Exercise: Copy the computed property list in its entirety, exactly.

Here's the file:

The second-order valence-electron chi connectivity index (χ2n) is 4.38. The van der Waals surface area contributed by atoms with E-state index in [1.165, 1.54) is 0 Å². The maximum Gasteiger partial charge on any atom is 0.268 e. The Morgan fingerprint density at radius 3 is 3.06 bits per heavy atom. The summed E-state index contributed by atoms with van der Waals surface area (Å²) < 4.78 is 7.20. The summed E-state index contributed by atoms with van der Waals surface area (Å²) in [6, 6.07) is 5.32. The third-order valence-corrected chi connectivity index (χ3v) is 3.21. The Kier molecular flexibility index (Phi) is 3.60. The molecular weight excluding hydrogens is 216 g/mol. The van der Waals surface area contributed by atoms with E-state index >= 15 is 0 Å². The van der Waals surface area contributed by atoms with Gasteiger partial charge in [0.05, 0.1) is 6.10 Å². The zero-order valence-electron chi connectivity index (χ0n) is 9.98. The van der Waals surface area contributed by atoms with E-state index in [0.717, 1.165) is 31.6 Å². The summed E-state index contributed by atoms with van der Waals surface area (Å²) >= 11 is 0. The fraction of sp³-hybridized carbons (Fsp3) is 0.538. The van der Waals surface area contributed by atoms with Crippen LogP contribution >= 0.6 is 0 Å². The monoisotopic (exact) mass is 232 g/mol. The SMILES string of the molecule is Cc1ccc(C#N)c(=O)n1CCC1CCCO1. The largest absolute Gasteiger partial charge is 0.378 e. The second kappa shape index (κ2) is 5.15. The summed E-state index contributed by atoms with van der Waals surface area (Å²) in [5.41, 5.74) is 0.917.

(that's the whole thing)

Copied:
The second-order valence-electron chi connectivity index (χ2n) is 4.38. The van der Waals surface area contributed by atoms with E-state index in [1.165, 1.54) is 0 Å². The maximum Gasteiger partial charge on any atom is 0.268 e. The Morgan fingerprint density at radius 3 is 3.06 bits per heavy atom. The summed E-state index contributed by atoms with van der Waals surface area (Å²) < 4.78 is 7.20. The summed E-state index contributed by atoms with van der Waals surface area (Å²) in [6, 6.07) is 5.32. The third-order valence-corrected chi connectivity index (χ3v) is 3.21. The Kier molecular flexibility index (Phi) is 3.60. The molecular weight excluding hydrogens is 216 g/mol. The van der Waals surface area contributed by atoms with E-state index >= 15 is 0 Å². The van der Waals surface area contributed by atoms with Gasteiger partial charge in [0.05, 0.1) is 6.10 Å². The zero-order valence-electron chi connectivity index (χ0n) is 9.98. The van der Waals surface area contributed by atoms with E-state index in [0.717, 1.165) is 31.6 Å². The summed E-state index contributed by atoms with van der Waals surface area (Å²) >= 11 is 0. The fraction of sp³-hybridized carbons (Fsp3) is 0.538. The van der Waals surface area contributed by atoms with Crippen LogP contribution >= 0.6 is 0 Å². The monoisotopic (exact) mass is 232 g/mol. The SMILES string of the molecule is Cc1ccc(C#N)c(=O)n1CCC1CCCO1. The largest absolute Gasteiger partial charge is 0.378 e. The second kappa shape index (κ2) is 5.15. The summed E-state index contributed by atoms with van der Waals surface area (Å²) in [5.41, 5.74) is 0.917.